Kingsfield Motor Sales of Montclair, NJ pitched the Rootes Group’s Sunbeam-Talbot 3-way convertible and Sunbeam Alpine Sports roadster, while J.S. Inskip of NYC placed an ad extolling the attributes of Aston Martin’s DB2 sports salon and drophead coupe, the “first all-British car to finish at Le Mans”.

A Pegaso Tipo 102 was showcased in a full-page ad from Brewster Automobiles of Oyster Bay, out on Long Island.

James W. Burbank, the county historian back in ’53, contributed “Historical Data Concerning Sullivan County”, a fascinating two-page history of the local area.

Before the race, the motorsports event was promoted in the June 18, 1953 edition of the Sullivan County Record of Jeffersonville, NY, which stated in part…”Many communities are busily engaged in caring for the numerous details, not the least of which is the handling of a crowd, which is expected to be the largest ever gathering in one place in Sullivan County….”

But who could foresee the Aquarian Exposition when “half a million strong” arrived at nearby Bethel, NY in August, 1969.

The article continued, “All roads will lead to Fremont Center…arrows within a 30-mile radius will show the way. The first race is at 11 o’clock and it will run rain or shine.”

“The Fremont Center course is generally regarded as one of the best developed for sports car road racing and entries are pouring in from as far away as Tacoma, Washington…eight and one-half miles in length…the race will be run in five laps, or about 42 miles…”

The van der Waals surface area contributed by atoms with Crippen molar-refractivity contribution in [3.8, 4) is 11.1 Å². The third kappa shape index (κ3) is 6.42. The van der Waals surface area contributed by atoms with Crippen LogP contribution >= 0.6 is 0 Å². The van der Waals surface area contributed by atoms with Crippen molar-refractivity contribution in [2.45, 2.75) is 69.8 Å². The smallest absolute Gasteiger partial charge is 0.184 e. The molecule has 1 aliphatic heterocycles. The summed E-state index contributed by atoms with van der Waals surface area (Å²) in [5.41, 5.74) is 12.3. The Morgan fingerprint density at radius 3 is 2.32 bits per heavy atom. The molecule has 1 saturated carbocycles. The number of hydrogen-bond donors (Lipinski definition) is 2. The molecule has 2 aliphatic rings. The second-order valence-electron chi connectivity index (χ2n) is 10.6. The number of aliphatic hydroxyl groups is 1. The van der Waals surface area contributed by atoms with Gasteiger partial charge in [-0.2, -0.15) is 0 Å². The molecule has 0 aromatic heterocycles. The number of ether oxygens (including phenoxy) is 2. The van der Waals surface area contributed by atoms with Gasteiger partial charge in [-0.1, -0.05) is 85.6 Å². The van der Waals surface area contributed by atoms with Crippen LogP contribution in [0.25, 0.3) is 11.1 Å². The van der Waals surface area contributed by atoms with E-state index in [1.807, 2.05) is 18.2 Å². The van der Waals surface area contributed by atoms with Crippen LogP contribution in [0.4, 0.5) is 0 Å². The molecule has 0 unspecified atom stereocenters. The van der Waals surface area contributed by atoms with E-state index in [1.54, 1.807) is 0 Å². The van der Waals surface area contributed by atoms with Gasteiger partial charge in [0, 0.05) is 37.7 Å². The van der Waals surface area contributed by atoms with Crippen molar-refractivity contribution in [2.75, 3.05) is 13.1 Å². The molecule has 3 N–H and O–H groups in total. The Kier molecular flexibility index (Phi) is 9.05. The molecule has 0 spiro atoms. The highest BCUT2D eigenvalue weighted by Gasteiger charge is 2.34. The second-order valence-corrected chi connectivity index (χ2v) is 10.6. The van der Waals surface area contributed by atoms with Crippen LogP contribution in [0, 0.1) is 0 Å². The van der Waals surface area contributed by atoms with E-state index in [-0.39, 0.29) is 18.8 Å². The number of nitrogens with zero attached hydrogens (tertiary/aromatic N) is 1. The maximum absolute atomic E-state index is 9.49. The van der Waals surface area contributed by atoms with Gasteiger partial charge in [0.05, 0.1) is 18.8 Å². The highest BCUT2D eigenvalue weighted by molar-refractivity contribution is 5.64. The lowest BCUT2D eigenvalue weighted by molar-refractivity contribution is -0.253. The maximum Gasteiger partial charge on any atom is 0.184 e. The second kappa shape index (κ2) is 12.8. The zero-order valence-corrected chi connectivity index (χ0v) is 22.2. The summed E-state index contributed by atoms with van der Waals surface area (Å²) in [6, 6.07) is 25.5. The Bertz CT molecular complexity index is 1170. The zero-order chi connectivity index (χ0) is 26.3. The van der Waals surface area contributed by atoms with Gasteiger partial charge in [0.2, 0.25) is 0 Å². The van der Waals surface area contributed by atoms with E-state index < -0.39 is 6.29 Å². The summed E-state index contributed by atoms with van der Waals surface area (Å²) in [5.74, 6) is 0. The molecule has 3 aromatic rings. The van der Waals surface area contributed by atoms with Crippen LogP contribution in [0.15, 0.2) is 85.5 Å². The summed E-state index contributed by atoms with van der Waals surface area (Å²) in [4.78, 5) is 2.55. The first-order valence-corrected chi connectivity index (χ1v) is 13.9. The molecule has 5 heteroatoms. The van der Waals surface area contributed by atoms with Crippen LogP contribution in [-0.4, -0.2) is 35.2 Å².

The event was originally divided into four races (five laps, for a total distance of 42.5 miles): the

Fremont Trophy Race at 11:00 a.m., the Callicoon Trophy Race, at 12:45 p.m. the Delaware Valley Trophy Race at 2:30 p.m., and wrapped up at 3:45 with the Sullivan County Trophy Race, although two accidents in first race forced the organizers to combine the final two races into one, to get the event back on track, timewise.

As an interesting sidelight to the race program, the race committee told spectators that “aerial bombs will mark the beginning and finish of each event.”

In Part II, the River Reporter continues the story of the Sullivan County Sport Car Races with more flashbacks of the history of the race, interviews with local folks who witnessed the event, and photos of sports car racing programs from America in 1953.

In Part III, we conclude with details of the race, and explore the race report to the race committee (courtesy Charlie Mills).

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Jim Greier

My Dad, Charles F. Greier, took movies of this race, which my wife, Rita, edited into some clips of a family memory video. Would be happy to make you a copy if you're interested.

Friday, August 28, 2020